What we do know is that there were some rumblings last week on the pre-emption language that’s in the proposal. It was definitely apparent to all who attended the hearing. Congressional Quarterly reported on this today:

A House panel will mark up a draft Food and Drug Administration overhaul bill Tuesday, having resolved differences that delayed action on the measure last week.

Republican objections to language that would have forbidden federal pre-emption of state drug-safety and device-safety laws and regulations prompted a postponement of a June 14 markup by the Energy and Commerce Health Subcommittee.

Stakeholders, including medical-device makers, had called the language a deal-breaker for the FDA bill.

According to a GOP aide and several lobbyists on all sides of the issue, an agreement was reached on the pre-emption language that satisfied Republican concerns.

What is the controversy over all about: Well, the FDA, without allowing the public to comment and without clear authority recently added a note (a gift to the industry) in a preamble to a regulation that it believed its approval of a drug pre-empted a range of state tort actions. This note, if approved by the courts, would effectively prevent consumers from holding drug companies accountable.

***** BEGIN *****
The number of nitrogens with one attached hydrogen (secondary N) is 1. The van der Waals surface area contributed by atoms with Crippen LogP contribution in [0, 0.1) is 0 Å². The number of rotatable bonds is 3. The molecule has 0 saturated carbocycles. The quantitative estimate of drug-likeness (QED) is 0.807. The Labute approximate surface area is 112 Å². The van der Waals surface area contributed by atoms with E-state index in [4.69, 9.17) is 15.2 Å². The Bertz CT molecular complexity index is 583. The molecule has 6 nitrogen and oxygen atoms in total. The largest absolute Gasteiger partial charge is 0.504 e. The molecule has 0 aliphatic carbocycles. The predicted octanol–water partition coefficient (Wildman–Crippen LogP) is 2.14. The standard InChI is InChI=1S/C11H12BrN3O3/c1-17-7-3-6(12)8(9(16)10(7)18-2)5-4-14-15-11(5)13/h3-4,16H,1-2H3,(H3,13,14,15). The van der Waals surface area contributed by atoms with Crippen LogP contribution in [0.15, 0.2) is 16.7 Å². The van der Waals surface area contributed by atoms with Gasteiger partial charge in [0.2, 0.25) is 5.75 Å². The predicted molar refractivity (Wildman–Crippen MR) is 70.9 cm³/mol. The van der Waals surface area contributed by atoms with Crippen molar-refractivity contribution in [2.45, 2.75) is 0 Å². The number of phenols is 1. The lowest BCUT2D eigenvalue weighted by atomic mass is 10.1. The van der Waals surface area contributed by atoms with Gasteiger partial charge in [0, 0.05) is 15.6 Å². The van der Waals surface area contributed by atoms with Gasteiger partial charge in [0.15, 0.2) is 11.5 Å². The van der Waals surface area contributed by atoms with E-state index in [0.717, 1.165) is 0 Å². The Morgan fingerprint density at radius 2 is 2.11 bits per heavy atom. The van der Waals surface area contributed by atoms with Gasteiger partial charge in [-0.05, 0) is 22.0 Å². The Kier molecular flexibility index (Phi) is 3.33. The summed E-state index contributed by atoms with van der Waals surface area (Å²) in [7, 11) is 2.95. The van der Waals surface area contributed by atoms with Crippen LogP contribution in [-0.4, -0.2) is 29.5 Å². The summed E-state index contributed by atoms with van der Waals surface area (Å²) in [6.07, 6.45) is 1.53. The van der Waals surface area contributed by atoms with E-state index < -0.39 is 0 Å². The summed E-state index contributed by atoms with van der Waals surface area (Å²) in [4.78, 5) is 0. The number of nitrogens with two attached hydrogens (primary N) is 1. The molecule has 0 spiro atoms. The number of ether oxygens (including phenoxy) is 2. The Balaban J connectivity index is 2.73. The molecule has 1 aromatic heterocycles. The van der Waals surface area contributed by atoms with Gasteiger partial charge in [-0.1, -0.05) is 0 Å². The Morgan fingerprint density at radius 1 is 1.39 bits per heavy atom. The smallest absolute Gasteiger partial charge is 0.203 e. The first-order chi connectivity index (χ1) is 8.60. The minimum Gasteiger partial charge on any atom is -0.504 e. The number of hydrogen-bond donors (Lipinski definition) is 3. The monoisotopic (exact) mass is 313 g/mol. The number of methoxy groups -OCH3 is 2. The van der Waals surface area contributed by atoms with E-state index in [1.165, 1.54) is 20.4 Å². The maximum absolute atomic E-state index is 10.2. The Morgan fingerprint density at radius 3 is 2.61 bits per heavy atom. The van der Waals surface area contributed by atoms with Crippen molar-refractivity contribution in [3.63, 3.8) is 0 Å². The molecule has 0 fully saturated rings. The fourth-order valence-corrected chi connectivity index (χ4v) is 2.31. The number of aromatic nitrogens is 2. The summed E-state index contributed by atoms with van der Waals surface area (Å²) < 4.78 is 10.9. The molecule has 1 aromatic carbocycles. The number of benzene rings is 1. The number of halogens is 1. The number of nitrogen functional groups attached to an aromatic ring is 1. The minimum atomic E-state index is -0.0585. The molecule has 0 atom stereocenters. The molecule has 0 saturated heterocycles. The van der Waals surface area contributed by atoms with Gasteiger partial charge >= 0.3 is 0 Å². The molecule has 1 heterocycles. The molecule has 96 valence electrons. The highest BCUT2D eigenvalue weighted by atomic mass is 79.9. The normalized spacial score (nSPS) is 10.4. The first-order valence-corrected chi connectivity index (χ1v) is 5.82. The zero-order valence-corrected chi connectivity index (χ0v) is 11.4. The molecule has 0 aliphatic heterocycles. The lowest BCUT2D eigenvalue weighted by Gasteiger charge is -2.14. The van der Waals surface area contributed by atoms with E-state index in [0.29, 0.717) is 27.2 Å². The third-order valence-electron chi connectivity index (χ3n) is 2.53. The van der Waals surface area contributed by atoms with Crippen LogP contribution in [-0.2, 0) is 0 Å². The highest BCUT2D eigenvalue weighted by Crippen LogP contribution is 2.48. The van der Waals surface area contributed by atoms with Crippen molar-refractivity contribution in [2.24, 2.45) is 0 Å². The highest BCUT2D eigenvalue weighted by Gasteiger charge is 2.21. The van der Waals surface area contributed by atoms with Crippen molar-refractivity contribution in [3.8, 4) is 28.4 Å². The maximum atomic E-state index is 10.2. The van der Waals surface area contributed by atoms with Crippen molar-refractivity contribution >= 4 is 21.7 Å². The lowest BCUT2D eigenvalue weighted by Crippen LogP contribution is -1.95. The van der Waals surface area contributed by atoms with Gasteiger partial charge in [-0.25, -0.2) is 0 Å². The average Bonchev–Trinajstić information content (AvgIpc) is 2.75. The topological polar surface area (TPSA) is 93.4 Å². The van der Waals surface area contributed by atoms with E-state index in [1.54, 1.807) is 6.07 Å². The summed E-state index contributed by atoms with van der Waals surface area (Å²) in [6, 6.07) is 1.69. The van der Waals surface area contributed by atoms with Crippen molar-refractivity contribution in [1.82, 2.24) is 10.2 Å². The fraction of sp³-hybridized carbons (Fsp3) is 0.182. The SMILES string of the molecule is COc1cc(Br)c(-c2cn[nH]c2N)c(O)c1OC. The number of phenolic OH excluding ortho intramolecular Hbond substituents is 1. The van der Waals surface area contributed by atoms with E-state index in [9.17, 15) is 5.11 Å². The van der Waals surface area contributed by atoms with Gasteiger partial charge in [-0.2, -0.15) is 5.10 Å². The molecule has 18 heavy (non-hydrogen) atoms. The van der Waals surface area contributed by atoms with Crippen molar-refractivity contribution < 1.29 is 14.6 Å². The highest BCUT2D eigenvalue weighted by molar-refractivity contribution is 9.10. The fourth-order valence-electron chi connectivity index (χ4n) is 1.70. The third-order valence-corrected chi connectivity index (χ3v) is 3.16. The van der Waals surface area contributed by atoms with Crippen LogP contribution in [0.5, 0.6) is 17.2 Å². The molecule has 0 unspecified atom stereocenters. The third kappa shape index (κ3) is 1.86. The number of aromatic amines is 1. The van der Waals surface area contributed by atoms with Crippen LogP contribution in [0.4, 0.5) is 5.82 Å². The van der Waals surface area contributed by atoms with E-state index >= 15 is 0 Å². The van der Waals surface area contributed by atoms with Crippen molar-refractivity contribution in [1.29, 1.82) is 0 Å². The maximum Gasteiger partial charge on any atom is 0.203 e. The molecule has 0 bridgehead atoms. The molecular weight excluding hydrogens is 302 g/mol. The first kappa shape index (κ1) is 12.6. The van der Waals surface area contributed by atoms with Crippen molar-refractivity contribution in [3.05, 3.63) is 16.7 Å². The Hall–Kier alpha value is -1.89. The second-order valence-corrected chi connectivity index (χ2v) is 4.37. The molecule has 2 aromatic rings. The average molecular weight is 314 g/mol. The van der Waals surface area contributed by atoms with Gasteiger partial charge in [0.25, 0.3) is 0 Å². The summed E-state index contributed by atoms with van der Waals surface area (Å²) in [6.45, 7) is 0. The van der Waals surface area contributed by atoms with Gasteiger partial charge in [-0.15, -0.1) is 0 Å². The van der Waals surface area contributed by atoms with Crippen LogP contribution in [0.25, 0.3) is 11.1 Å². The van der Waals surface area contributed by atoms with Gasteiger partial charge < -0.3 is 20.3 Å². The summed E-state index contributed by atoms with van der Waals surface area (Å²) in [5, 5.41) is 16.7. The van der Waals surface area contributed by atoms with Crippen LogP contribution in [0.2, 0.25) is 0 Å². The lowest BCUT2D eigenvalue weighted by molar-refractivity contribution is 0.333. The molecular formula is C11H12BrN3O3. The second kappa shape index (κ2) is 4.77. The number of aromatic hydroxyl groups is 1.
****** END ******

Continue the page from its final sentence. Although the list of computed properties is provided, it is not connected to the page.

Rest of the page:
Why this makes no sense: Vioxx, Paxil, Avandia, Ketek…should I go on? The FDA has a poor track record in protecting the public against dangerous medications on the market. With our drug safety system in shambles, consumers harmed by a medication deserve the right to take action through the Courts. And Pallone’s proposal basically states that this preemption does not exist (rightly so).

We’ll see how this will all shake out this week, will give updates as soon as we know more.